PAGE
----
United States v. Sueiro, No. 19-4525 (4th Cir. 2020)Annotate this Case
The Fourth Circuit held that it does not have subject matter jurisdiction to consider defendant's interlocutory appeal challenging the district court's denial of his Faretta motion. In this case, defendant was charged with four federal child pornography counts and wants to represent himself at trial.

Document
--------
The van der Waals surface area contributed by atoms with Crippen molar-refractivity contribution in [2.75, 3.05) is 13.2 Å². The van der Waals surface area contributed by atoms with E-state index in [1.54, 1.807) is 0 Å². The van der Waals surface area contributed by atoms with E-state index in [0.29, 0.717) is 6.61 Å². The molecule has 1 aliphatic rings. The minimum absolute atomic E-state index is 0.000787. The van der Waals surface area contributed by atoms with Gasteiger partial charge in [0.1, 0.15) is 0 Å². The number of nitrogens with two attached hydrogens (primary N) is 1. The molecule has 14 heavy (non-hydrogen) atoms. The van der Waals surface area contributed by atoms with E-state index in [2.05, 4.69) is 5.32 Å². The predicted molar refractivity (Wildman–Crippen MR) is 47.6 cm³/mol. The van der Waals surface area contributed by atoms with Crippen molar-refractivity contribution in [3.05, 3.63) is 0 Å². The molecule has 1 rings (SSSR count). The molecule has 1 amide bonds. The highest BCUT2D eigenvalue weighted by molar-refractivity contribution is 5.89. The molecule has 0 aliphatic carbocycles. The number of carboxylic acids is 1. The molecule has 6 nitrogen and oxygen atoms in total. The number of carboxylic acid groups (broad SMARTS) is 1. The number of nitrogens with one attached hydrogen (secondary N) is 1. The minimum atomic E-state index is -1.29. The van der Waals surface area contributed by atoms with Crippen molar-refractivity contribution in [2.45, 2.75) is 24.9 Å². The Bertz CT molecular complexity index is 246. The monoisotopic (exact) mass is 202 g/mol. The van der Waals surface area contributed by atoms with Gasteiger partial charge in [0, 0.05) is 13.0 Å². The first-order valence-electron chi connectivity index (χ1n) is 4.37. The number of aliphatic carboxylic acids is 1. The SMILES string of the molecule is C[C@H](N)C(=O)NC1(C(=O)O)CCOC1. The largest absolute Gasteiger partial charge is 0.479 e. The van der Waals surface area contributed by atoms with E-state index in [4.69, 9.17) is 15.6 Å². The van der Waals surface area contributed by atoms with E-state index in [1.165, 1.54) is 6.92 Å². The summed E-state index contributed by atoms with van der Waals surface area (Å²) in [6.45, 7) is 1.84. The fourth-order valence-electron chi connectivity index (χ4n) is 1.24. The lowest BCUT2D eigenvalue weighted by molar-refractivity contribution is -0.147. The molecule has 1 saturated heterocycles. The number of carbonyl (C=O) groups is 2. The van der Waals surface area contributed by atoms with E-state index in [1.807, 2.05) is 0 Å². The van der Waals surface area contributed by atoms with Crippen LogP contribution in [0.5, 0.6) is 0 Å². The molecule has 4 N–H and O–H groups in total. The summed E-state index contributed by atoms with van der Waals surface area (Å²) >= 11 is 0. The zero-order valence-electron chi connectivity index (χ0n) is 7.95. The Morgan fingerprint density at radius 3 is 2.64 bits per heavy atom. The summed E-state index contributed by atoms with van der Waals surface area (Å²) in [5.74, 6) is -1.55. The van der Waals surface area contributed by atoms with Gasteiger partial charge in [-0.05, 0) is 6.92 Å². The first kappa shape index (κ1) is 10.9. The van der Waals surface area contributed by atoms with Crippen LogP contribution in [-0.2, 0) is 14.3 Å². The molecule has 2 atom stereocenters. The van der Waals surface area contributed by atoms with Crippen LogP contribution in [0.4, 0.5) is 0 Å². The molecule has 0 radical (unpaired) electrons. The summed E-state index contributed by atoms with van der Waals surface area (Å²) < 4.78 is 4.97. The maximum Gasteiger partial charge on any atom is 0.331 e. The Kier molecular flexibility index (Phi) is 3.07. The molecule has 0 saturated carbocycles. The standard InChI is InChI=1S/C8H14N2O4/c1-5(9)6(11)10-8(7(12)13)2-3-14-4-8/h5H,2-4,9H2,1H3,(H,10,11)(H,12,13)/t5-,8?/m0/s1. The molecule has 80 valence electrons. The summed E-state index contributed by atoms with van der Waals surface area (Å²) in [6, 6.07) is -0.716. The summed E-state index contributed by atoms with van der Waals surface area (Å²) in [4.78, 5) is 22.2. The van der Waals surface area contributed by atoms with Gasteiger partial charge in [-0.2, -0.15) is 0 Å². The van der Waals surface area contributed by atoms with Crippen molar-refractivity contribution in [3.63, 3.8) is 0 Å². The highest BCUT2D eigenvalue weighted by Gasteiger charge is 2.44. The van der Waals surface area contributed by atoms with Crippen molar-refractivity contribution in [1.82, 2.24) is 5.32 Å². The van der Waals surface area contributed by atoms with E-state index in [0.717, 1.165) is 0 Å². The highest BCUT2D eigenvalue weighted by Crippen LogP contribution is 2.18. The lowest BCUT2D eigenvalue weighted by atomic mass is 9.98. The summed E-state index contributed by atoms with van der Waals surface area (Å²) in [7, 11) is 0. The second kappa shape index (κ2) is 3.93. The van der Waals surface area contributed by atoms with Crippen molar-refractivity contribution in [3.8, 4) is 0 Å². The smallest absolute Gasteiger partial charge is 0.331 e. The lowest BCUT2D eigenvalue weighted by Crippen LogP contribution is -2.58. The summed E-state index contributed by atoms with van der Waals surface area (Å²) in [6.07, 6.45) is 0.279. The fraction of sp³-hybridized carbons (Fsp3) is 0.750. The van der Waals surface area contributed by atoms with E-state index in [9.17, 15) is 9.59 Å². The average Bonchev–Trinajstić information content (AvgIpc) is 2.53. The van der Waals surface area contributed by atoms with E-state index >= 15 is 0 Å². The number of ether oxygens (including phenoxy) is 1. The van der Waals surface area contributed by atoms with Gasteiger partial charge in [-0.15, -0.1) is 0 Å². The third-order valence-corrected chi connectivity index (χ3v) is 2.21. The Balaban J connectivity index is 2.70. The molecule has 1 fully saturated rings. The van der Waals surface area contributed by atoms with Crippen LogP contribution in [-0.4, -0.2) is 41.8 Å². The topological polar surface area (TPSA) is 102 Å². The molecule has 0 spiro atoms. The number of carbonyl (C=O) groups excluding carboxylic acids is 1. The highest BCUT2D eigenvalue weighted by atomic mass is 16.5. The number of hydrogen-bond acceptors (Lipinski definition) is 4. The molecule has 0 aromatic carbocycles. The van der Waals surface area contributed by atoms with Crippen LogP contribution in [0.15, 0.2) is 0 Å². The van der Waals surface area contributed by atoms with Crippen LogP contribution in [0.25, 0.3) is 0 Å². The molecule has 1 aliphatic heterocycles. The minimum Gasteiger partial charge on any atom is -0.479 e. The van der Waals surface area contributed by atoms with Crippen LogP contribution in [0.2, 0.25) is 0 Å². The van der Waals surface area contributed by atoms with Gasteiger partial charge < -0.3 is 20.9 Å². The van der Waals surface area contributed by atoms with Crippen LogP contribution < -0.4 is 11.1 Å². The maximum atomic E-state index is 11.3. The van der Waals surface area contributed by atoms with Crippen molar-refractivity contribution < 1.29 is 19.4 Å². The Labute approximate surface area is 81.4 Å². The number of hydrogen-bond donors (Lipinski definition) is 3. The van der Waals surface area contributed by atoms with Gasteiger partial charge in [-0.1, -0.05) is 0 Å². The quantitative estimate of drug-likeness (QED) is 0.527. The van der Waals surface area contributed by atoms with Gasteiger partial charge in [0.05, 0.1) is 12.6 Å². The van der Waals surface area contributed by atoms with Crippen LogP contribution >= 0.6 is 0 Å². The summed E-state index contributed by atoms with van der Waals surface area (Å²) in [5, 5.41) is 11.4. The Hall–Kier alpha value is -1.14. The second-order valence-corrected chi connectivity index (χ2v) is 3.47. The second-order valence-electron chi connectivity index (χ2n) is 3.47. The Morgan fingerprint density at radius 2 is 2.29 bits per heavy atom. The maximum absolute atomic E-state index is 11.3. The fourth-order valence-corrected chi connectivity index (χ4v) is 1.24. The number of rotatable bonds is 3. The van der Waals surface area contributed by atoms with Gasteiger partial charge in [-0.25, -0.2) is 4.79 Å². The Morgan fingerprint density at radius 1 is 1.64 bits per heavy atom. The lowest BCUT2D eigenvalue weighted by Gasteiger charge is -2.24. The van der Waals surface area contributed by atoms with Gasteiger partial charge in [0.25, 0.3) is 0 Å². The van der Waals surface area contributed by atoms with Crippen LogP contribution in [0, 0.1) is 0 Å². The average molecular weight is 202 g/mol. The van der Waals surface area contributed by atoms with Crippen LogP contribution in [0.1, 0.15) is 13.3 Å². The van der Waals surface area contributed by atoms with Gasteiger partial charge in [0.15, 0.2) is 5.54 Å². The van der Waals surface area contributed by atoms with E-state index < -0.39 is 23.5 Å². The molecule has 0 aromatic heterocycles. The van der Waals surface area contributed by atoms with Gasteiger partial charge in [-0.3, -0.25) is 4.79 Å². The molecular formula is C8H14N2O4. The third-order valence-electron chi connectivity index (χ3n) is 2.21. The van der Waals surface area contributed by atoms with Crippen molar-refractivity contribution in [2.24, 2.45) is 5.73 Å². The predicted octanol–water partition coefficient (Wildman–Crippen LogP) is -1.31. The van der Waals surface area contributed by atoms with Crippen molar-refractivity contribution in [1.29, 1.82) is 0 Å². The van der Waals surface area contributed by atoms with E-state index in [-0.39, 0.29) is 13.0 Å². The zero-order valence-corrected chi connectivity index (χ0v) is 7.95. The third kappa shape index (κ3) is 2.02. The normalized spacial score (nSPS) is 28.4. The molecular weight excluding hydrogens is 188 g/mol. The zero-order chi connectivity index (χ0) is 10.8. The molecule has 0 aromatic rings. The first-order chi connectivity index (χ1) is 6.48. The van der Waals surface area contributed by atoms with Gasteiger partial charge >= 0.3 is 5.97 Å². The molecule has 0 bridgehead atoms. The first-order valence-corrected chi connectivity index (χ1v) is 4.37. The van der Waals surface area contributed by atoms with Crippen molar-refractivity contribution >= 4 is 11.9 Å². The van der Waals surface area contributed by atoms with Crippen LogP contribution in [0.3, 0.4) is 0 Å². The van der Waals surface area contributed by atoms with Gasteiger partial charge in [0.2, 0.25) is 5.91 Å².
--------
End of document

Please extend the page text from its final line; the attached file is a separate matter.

The court explained that, given the narrowness of the collateral order doctrine in criminal cases, the Supreme Court has only held that four types of orders are immediately appealable: orders denying a Double Jeopardy Clause challenge, orders denying a Speech or Debate Clause challenge, orders denying a motion to reduce bail, and orders allowing for the forced medication of criminal defendants. The court pointed to the strongly worded dictum in Flanagan v. United States, 465 U.S. 259, 263 (1984), in which the Supreme Court specifically cited a Faretta order as an example of a decision that would be effectively reviewable on appeal from a final judgment. The court concluded that it was bound by this stricter interpretation and therefore solely relied on collateral order jurisprudence within the criminal context.